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When I \includegraphics certain PDF files (for example this SVG converted with Inkscape), the output produced by LuaLaTeX or PDFLaTeX will be such that when the page containing the picture is printed with CUPS, the whole page will be rasterized which looks like the bottom example in the picture below (I have the CUPS option to "force rasterization" which produces the same bad printout with any page so CUPS or my configuration of it is surely partly to blame). The first line is the same page without that PDF included. Other PDFs work just fine, as do all raster images (which is kind of paradoxical).

comparison of scans of printed text

These are scans of the result of course, so please excuse the bad quality. You should still be able to see the wavy look of the "l"s and other slanted vertical lines.


Here for a comparison the rasterized output as a PDF:

pdf rendering

I experimented a bit with different PDF viewers and printing to PDF instead of wasting paper. Here is what okular produced:

okular output

And this is acroread at the same zoom level:

acroread output

If you watch closely, acroread might just have a slight edge ;)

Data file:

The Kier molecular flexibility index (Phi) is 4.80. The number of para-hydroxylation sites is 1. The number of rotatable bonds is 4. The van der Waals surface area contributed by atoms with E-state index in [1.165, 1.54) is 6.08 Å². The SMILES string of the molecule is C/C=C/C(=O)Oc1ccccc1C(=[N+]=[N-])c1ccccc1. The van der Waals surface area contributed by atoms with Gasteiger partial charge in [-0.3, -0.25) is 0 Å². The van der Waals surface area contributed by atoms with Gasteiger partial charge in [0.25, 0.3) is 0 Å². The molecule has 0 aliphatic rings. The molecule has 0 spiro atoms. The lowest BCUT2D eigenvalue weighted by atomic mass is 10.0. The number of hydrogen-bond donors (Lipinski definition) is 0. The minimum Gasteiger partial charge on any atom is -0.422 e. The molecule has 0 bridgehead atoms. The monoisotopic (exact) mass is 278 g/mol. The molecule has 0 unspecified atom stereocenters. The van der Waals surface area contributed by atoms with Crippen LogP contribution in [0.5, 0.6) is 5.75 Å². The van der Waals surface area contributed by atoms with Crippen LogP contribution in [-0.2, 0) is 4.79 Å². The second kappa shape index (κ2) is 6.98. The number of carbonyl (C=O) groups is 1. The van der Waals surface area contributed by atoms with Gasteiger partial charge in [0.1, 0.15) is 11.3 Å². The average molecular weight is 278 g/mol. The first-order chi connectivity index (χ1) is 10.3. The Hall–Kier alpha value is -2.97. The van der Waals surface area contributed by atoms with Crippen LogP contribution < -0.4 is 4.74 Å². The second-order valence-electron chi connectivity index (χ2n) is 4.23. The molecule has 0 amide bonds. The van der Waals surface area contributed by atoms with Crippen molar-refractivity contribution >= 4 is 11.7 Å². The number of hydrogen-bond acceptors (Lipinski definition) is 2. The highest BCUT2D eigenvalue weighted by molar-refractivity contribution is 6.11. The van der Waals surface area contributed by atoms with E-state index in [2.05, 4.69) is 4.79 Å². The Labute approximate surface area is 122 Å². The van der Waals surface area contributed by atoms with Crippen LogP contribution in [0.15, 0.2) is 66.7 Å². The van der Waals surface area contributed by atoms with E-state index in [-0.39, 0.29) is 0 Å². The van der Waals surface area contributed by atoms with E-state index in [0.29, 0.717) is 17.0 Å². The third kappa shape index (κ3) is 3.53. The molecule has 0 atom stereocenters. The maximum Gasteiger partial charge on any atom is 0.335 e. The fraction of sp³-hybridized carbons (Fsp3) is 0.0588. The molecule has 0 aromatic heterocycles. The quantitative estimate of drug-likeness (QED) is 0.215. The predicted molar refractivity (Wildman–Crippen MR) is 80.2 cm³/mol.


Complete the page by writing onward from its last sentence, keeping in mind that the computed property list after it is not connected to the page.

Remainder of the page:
Even when forcing acroread to "print as image" as I suppose the "force rasterization" option is named here, the result looks much better:

acroread output when forcing image

I don't know if it looks like the insane 2400 dpi it's supposed to be but still (these pictures are printed at about the text size of \small) .

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3 Answers 3

up vote 6 down vote accepted

This is most probably caused by transparency effects. Transparency effects are a relatively new feature for PDF (≥ 1.4) and many printers do not yet support it "out of the box" (basically, this requires a PostScript Level 3 RIP with additional PDF 1.4 extensions). So the printing system (printer driver) has to "flatten" transparency effects by rasterizing objects into ordinary CMYK objects before sending them to the printer.

Rasterizing is usually done page-wise: The complete page is rasterized into a bitmap and then send to the printer. This also effects the other content of the page, resulting in the observed "coarse appearance" of the text.

Especially, but not only, on Linux, many printer drivers do not do a particularly good job here. This is the reason that the results are often better when printing from Adobe Reader, which (optionally) perform the flattening before sending the page to the printer driver.

Workaround